How To Prepare A Client For Trial or Deposition

Think back to your first trial or deposition. Chances are, this first trial or deposition was stressful and wrapped up in a neat little package of unknowns and questions. Now think of your client who is going to be in the court room or deposition suite for the first time.

Yes, those same nerves and fears that you had years ago are now manifesting in your client. For someone new to the legal system, just knowing that Pittsburgh court reporters, legal transcriptionists, lawyers, judges, and other legal experts will be listening intently and asking hard questions, can be very worrisome.

The onus is on you to properly prepare your client for trial or deposition, after all, the more comfortable and confident your client is – the better the legal experience for everyone.

We’ve put together our top recommendations on how to prepare your client for trial or deposition. We hope these help your client and act as a simple checklist for you to review before the trial or deposition.

Explain Everything About the Trial or Deposition

Never assume that your client is familiar with the legal system. Most people have very little experience with the court room or deposition suite. Make sure you clearly describe every aspect of the trial or deposition.

We suggest you start at the beginning and go through every single detail. This means all details including who will be in the room, the formalities to be used, the expected client behavior, who will do what when, and what everyone in the room is responsible for doing. The more the client knows about what to expect, the easier it is to feel at comfortable.

While it might seem tedious to you to go into such granular detail, remember that your client will be nervous, so the more you can do to make your client comfortable – the better. Just as you learned specific tips for managing stress in the workplace during your legal education, the same key coping cues and mechanisms can help your client when entering the court room or deposition suite for the first time.

Make sure you give your client ample opportunities to ask questions about what will happen before, during, and after the trial or deposition.

Practice, Practice, Practice

The outcome of the trial or deposition is heavily influenced by how well your client responds to and answers questions. This means you have to practice multiple questioning scenarios.

Explain to your client the approach the opposing lawyer will likely take and why this approach will be used. Use role-playing scenarios where you act as the opposition and ask your client questions. As well, make sure you practice all of the questions you plan to ask your client during the trial or deposition.

Depending on the legal situation, you might want to stage a mock trial or deposition complete with people posing as court reporters, lawyers, legal transcriptionists, and the judge. While this is purely practice, it can help your client better understand what the legal experience will be like.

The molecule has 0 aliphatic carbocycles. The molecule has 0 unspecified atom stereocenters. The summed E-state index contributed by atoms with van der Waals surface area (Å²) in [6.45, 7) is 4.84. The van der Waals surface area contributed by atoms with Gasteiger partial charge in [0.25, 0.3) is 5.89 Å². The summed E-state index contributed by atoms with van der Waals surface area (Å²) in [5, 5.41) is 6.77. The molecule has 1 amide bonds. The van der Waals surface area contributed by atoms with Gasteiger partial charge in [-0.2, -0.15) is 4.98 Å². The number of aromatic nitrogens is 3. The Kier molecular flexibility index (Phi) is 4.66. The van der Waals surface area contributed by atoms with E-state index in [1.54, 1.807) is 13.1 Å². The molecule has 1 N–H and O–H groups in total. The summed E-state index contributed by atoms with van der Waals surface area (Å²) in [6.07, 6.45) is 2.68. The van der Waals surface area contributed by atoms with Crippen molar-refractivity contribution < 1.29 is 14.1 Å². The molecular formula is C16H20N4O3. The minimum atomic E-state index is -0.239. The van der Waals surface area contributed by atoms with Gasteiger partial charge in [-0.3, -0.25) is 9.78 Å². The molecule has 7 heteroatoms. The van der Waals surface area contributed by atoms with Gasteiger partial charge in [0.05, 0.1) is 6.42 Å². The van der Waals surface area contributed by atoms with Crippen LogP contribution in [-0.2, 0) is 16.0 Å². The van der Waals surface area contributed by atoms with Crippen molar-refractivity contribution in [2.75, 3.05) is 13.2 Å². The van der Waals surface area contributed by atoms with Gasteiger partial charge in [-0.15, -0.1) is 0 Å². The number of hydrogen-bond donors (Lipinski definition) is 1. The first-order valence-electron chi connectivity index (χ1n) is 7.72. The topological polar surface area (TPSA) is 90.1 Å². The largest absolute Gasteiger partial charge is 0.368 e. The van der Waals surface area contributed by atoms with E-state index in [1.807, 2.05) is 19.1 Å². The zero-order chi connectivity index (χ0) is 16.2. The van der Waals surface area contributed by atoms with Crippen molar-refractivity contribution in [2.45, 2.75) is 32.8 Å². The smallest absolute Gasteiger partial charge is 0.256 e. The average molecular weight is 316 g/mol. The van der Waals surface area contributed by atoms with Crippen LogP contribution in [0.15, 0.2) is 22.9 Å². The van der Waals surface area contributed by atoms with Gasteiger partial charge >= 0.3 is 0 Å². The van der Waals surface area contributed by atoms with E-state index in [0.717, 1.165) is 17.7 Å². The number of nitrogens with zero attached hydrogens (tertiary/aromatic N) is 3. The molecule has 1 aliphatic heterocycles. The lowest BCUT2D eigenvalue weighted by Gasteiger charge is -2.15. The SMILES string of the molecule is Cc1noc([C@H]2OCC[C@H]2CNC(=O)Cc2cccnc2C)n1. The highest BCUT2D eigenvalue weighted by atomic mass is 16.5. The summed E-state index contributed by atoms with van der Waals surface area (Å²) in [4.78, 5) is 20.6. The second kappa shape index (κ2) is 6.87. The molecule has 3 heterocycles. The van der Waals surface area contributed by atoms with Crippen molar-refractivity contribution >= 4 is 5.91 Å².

Key Rules of Answering Questions

Often when people are nervous, two different scenarios occur: a very talkative client or a client who says nothing. You want to avoid both of these scenarios.

Remind your client that his or her answers will determine the direction of the trial or deposition, and because of this it’s important to remember some key rules of answering trial and deposition questions:

  • Listen to the question. This means don’t interrupt or start answering before the question is fully asked.
  • Make sure you understand the question. Remind the client that this means they shouldn’t guess at what they think the question means. If they don’t know what it means, ask for clarification.
  • Take your time. Tell your client not to rush their answer. Instruct your client to take a deep breathe, think about the question, think about the answer, and then speak clearly and slowly.
  • Always tell the truth. Even when it feels like the truth can hurt your client, your client needs to understand that telling a lie is worse. Make sure your client knows that telling the truth is the only option.
  • Be clear and to-the-point. Remind your client to stick to answering the question that was asked. Don’t elaborate or provide extra details. Simply answer the question.

Managing Emotions During the Trial or Deposition

Most of the stress that comes with a trial or deposition comes with not really knowing how your client will respond on the day. All you can do is prepare your client to the best of your abilities. Remind your client that he or she can contact you at any time with questions about the trial or deposition.

Also tell your client that it’s perfectly normal to feel nervous on the day of the trial or deposition. Remind your client of the preparation you’ve done and that once you’re in the court room or deposition suite, the nerves will subside. Emotions are normal, nerves are normal – but both you and your client are ready and able to handle any questions that come up during the trial or deposition.